We know humans have the ability of looking inward to examine our own thoughts, emotions, judgments, and perceptions and also the sense of being me, the sense of being a particular separate and distinct identity. The human brain is capable of eliciting from its store of experiences and information, a model that explains ‘me’, my ‘self’ and we form an image of ‘me’ from all that. It is not known whether animals (even other primates) do that.

Animals certainly have the interoceptive ability to know how and when to take advantage of situations that provide them with a better source of food and shelter – but again are they aware of it? Perhaps it all comes down to awareness, of being ‘self-aware’ – and have we humans taken the sense of being a separate self a bit to far. Some philosophers and some schools of Buddhism would say that we have.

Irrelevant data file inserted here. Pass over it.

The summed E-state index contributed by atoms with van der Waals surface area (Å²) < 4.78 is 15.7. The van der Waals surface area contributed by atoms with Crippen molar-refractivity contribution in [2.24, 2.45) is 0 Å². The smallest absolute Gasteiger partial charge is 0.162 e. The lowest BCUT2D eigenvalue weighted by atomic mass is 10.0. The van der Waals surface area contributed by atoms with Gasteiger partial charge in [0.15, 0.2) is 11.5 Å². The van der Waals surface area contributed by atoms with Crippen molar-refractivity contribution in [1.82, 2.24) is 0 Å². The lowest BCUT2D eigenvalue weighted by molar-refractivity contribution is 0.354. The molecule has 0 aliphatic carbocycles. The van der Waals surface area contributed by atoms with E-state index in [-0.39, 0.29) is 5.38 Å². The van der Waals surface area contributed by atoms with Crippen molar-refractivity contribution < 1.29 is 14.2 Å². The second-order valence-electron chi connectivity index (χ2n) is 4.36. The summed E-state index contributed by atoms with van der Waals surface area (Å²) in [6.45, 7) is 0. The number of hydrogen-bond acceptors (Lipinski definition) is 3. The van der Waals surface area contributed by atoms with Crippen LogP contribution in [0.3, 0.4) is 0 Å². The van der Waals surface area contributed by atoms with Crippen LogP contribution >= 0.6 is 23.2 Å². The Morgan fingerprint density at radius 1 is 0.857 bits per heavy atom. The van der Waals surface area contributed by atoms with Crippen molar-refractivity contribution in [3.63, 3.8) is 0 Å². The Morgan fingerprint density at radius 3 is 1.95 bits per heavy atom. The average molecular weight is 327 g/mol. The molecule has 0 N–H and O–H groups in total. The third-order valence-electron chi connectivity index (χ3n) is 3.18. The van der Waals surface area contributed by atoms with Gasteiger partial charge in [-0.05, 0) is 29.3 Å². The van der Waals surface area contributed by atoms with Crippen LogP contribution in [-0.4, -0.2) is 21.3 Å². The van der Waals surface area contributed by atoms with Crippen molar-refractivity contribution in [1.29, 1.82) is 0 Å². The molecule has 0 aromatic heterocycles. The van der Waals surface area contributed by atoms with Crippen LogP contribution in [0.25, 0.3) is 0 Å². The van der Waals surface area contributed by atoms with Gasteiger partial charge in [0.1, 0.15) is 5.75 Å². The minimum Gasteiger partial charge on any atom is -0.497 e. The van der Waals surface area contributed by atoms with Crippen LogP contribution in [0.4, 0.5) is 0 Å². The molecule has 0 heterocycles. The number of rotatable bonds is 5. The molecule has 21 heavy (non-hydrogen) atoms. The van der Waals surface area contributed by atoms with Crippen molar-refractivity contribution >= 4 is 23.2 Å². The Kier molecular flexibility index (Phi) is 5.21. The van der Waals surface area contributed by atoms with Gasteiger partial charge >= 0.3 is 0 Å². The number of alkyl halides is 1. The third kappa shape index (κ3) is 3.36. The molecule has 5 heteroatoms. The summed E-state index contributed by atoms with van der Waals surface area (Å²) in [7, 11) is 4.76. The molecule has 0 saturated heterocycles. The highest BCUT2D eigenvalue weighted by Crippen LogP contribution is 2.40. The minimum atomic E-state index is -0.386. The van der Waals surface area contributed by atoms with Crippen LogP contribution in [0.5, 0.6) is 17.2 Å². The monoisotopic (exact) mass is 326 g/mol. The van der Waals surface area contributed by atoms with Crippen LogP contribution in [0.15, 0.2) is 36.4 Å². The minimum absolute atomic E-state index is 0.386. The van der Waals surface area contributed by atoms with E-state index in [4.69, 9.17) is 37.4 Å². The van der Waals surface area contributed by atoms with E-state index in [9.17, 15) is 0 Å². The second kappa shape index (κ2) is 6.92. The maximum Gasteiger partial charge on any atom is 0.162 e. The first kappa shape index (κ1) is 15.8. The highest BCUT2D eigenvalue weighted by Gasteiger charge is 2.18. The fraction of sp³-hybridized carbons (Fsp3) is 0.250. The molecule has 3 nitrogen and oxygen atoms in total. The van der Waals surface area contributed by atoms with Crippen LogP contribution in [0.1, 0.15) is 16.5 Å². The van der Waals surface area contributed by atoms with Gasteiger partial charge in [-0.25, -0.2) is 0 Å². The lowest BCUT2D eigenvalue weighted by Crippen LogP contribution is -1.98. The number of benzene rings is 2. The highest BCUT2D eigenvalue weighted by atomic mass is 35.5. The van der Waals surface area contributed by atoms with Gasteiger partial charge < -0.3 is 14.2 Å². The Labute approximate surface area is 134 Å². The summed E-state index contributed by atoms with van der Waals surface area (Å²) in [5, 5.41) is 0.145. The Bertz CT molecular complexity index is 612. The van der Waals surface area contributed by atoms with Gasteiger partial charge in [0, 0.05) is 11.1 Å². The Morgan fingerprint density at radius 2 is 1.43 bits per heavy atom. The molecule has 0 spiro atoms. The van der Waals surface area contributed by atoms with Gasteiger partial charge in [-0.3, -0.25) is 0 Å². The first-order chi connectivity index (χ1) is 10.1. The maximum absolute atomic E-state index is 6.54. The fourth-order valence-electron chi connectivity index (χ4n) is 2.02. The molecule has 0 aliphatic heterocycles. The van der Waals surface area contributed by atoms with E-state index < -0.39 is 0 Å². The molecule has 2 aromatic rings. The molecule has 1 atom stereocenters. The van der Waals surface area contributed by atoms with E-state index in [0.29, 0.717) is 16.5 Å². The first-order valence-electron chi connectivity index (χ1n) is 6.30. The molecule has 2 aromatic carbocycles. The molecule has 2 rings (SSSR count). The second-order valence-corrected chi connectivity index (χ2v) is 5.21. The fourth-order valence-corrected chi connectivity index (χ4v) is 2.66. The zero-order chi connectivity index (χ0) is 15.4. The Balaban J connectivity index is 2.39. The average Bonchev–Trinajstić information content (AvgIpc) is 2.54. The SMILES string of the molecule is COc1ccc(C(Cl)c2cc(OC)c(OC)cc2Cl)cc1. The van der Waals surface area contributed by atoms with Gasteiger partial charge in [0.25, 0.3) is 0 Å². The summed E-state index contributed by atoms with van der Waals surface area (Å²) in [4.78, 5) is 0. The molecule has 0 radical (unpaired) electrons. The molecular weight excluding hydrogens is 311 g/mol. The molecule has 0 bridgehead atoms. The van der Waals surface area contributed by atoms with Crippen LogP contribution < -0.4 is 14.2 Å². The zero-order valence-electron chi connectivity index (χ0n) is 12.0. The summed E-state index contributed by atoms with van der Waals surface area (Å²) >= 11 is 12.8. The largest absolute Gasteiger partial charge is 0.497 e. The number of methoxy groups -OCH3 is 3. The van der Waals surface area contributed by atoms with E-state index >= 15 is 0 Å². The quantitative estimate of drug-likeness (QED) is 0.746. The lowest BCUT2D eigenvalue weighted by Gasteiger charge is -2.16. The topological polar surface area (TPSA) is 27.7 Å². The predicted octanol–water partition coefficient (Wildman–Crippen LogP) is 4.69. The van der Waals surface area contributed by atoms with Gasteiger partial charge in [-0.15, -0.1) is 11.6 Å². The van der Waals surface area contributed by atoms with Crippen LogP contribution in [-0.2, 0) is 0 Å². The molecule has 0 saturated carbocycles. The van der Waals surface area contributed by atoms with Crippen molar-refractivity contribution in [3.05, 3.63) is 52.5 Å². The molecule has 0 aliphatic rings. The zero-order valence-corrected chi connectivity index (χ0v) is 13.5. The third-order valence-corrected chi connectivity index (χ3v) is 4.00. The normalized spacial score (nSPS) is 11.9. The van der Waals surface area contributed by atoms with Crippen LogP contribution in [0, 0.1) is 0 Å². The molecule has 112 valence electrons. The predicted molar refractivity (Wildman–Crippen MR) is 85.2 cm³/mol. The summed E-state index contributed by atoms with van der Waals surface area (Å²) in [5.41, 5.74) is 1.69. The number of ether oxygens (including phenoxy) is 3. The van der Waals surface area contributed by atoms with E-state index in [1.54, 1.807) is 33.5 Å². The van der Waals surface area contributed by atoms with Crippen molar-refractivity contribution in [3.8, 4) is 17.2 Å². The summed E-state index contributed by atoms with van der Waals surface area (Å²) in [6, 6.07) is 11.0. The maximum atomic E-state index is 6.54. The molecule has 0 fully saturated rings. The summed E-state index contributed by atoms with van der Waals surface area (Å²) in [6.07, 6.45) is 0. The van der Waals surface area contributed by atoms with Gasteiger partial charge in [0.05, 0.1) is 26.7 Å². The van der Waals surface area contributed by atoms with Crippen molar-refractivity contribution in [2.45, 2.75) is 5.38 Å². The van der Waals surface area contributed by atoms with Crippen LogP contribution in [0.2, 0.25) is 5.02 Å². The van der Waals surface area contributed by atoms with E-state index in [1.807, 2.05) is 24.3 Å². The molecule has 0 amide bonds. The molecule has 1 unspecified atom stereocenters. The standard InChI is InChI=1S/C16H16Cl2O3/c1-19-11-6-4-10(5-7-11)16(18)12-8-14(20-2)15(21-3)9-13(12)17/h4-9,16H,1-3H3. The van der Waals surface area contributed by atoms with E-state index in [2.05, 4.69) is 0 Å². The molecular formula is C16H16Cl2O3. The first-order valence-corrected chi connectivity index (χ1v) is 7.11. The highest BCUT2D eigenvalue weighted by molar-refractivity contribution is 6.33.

Perhaps like us, animal’s brains construct the realities that helps them survive in their particular environments. A dog’s reality arises through its sense of smell, a hawk through its vision and so on – and is our reality based on thoughts and concepts rather than what our particular brains and senses tell us?

All interesting question – and fun to pursue.